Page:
Updated: Jan 31
Abraham Maslow is a behavioural psychologist who is best known for his work on human motivation theory. His work showed that people are influenced by a set of psychological needs and typically they can't move onto the next step until they have the current need met.
What's this got to do with money management? I'll explain as we progress. Maslows theory dates back to the 40s and the world has change significantly since then. The majority of his theory still holds water, however, a glaring gap is the financial needs we all have especially in such an volatile and uncertain world.
What is your biggest financial asset?
Most people I know say their house, car or life savings first when asked this question. When in reality it's most peoples income. If you earn €50000 a year(average full time industrial wage in Ireland) and work for next 35 years that's the equivalent of 1.75million worth of an asset. So your ability to earn an income is your greatest financial asset.
So the question is how do you use this asset most effectively to achieve the goals and plans you have in life?
No two plans the same:
Each of us are unique with different personal and financial circumstances. Some of us are starting out in our careers, some are changing careers and others are finishing up. So it makes sense that no two financial plans are the same. However, every plan should follow the same set of principles to ensure you're income and family are fully protected and maximised.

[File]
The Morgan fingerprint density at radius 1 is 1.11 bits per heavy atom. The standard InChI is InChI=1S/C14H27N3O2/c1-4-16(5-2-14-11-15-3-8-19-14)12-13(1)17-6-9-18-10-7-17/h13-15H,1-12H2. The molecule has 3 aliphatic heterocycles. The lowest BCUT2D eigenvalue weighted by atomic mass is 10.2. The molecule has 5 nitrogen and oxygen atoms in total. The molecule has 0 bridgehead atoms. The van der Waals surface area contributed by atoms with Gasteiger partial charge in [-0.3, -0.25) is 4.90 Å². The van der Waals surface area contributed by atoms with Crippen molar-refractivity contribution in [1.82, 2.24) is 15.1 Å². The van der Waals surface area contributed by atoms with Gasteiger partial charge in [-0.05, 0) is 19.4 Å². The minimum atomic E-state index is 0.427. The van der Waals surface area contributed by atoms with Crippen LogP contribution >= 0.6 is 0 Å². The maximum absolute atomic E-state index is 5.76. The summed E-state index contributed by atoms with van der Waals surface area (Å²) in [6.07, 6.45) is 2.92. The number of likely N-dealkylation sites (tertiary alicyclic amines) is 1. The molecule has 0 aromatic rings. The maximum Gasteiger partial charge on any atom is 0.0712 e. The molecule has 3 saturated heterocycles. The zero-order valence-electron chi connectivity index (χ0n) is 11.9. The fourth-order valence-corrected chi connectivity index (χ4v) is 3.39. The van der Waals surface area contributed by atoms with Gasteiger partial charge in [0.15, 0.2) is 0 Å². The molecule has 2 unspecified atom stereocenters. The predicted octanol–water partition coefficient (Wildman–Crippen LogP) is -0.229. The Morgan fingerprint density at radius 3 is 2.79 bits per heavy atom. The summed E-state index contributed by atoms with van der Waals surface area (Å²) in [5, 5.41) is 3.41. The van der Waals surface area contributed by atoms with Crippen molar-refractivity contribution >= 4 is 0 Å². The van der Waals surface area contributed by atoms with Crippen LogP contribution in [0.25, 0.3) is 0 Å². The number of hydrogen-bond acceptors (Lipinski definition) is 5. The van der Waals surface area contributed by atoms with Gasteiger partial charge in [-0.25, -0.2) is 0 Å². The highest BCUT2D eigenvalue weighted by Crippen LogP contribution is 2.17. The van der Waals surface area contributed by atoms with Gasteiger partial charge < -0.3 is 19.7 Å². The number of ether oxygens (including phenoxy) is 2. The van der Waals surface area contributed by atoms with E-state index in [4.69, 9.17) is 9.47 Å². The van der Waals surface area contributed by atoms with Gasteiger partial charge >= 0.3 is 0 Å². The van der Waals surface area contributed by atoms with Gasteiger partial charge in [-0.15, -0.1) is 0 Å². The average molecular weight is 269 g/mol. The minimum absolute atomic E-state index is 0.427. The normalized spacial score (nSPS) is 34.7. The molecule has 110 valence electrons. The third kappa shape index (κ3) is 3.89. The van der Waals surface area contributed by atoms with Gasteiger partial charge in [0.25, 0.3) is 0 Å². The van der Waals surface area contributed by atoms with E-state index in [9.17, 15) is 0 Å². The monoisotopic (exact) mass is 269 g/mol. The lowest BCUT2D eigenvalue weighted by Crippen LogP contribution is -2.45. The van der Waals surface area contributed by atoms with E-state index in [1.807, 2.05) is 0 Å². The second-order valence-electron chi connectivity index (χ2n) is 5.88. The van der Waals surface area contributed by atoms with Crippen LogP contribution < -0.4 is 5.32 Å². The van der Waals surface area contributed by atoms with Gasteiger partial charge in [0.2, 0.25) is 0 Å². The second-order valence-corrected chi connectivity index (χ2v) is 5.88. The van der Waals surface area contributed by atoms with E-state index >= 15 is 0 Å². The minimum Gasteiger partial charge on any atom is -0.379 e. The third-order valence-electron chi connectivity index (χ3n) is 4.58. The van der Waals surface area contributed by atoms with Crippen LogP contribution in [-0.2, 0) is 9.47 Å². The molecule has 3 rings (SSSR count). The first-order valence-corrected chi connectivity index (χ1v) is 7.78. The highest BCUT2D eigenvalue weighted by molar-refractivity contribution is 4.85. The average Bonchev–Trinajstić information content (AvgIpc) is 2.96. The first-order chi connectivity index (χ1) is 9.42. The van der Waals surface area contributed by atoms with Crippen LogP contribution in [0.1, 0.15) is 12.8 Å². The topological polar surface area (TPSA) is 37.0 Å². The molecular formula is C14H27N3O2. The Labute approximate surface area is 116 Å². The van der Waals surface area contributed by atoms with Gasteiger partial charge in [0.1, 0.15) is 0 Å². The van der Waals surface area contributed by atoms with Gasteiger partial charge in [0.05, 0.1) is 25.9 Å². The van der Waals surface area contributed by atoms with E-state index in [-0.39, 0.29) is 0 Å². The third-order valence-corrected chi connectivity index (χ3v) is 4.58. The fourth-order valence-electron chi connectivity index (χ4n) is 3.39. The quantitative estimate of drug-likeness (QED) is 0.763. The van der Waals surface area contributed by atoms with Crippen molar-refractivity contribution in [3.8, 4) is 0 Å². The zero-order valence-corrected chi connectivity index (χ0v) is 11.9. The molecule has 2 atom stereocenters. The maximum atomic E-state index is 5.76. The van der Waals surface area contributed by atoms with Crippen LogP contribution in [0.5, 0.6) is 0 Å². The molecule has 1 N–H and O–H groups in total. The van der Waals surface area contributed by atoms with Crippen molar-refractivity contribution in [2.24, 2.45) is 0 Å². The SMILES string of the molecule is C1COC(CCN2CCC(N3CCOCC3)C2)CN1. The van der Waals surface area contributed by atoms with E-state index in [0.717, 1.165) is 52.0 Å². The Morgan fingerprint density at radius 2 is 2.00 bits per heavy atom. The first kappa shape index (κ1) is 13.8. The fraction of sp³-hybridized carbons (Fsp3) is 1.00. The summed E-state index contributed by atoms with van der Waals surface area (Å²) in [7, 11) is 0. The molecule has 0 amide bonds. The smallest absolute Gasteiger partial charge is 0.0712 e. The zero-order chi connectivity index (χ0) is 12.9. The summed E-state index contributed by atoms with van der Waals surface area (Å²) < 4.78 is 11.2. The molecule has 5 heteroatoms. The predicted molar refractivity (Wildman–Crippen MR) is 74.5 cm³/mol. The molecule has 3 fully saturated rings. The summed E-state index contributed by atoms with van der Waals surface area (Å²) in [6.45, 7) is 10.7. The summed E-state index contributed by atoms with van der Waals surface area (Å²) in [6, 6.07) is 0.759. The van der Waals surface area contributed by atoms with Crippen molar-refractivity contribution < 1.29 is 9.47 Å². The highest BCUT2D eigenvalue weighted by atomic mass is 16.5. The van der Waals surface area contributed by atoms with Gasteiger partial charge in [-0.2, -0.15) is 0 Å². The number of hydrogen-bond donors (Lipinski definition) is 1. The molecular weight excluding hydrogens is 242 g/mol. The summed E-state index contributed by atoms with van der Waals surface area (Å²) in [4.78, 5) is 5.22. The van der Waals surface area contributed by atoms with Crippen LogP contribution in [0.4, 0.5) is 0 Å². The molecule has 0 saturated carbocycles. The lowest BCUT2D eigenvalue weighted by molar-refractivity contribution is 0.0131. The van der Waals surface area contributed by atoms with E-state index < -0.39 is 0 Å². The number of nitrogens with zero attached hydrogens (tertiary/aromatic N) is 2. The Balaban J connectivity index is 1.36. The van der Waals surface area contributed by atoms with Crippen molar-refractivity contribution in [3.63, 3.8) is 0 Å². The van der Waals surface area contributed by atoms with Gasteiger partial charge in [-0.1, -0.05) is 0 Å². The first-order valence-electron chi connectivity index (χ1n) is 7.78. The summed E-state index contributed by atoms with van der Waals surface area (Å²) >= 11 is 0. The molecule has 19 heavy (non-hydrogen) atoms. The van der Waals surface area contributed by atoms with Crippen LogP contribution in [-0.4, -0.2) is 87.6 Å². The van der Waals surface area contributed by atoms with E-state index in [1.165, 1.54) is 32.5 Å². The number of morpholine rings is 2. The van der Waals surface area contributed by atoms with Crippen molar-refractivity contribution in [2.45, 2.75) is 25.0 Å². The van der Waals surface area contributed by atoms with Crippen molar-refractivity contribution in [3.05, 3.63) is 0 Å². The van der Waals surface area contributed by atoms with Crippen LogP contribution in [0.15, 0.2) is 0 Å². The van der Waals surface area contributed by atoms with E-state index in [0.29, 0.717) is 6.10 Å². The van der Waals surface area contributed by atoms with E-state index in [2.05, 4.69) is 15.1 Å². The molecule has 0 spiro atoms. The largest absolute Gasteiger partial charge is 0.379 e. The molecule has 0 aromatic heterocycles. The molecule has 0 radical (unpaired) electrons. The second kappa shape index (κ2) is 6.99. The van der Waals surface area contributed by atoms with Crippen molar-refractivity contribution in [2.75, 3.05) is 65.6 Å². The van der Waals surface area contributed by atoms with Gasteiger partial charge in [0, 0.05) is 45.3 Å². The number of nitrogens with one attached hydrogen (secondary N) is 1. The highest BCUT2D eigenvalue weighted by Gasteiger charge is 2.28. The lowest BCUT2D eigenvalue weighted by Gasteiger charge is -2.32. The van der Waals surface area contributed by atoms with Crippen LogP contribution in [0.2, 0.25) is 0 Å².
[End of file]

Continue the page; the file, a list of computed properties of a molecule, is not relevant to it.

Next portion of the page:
Financial Hierarchy of Needs
What are the five levels in the hierarchy of financial needs?
Basic needs: Covering food, housing and daily expenses. Ensuring the fundamentals, including our physiological needs, are covered financially.
Financial safety: This covers insurance and an emergency fund to help prepare for unforeseen events and risks. As a safety cushion, an emergency fund should cover three months of living expenses in case of an accident, an unexpected health or family issue, or losing a job.
Accumulating savings: This includes growing investments, paying down debt, and saving for retirement. At this level, the focus shifts to growing assets for long-term success and longevity.
Financial freedom: Long-term care and children’s education are found within this category, along with retirement savings and holidays. These financial needs are linked with esteem needs, such as self-respect and personal accomplishment.
Legacy: Estate planning, tax planning, and business succession planning all fall within this category, connecting with self-actualization in Maslow’s pyramid.
Naturally, financial needs can shift based on a given situation. But as a general rule of thumb, moving along this path can help create an enduring roadmap for financial heath.
The importance of a needs-based Financial Plan
To navigate the hierarchy of financial needs, the importance of having a robust financial plan comes into focus. Especially during times of uncertainty like now, individuals need a framework that accounts for changing life circumstances, such as a new job or purchasing a house.
And when individuals move up each rung of the financial needs pyramid, they must also recognize how their tactics might need to change to best pursue their financial goals.
Building a stronger awareness of financial needs can help individuals make more informed choices, on both a micro and macro level—from day-to-day purchases to long-term investment decisions.
* This is not financial advice but my own views based on my experience in the industry. If you want advice I recommend you talk to a qualified advisor.